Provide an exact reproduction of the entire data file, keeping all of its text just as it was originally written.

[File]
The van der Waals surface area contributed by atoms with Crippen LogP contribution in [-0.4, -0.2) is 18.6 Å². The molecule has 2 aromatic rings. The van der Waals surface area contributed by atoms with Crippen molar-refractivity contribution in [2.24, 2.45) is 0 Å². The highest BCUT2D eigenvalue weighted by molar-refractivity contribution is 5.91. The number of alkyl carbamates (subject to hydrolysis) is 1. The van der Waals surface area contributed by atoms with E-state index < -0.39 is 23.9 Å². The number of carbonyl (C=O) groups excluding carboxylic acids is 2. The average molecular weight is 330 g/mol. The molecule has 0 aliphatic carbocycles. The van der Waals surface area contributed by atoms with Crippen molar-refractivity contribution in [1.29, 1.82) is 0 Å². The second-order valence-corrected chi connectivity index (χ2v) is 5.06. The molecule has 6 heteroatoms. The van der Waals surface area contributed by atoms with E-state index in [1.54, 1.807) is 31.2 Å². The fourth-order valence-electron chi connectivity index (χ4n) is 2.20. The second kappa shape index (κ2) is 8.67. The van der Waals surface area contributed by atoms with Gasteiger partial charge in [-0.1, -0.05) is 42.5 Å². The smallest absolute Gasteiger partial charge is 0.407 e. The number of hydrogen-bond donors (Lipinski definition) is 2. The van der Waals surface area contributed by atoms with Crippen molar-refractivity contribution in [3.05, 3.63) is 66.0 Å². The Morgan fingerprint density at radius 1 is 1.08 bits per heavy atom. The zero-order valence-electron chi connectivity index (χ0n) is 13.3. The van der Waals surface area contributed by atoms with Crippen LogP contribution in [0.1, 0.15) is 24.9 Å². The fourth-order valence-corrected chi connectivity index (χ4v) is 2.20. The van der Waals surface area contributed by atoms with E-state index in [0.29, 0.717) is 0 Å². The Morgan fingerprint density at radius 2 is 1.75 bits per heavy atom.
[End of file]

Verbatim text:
The van der Waals surface area contributed by atoms with Crippen LogP contribution in [-0.4, -0.2) is 18.6 Å². The molecule has 2 aromatic rings. The van der Waals surface area contributed by atoms with Crippen molar-refractivity contribution in [2.24, 2.45) is 0 Å². The highest BCUT2D eigenvalue weighted by molar-refractivity contribution is 5.91. The number of alkyl carbamates (subject to hydrolysis) is 1. The van der Waals surface area contributed by atoms with E-state index < -0.39 is 23.9 Å². The number of carbonyl (C=O) groups excluding carboxylic acids is 2. The average molecular weight is 330 g/mol. The molecule has 0 aliphatic carbocycles. The van der Waals surface area contributed by atoms with Crippen molar-refractivity contribution in [1.29, 1.82) is 0 Å². The second-order valence-corrected chi connectivity index (χ2v) is 5.06. The molecule has 6 heteroatoms. The van der Waals surface area contributed by atoms with E-state index in [1.54, 1.807) is 31.2 Å². The fourth-order valence-electron chi connectivity index (χ4n) is 2.20. The second kappa shape index (κ2) is 8.67. The van der Waals surface area contributed by atoms with Gasteiger partial charge in [-0.1, -0.05) is 42.5 Å². The smallest absolute Gasteiger partial charge is 0.407 e. The number of hydrogen-bond donors (Lipinski definition) is 2. The van der Waals surface area contributed by atoms with Crippen molar-refractivity contribution in [3.05, 3.63) is 66.0 Å². The Morgan fingerprint density at radius 1 is 1.08 bits per heavy atom. The zero-order valence-electron chi connectivity index (χ0n) is 13.3. The van der Waals surface area contributed by atoms with Crippen LogP contribution in [0.1, 0.15) is 24.9 Å². The fourth-order valence-corrected chi connectivity index (χ4v) is 2.20. The van der Waals surface area contributed by atoms with E-state index in [0.29, 0.717) is 0 Å². The Morgan fingerprint density at radius 2 is 1.75 bits per heavy atom.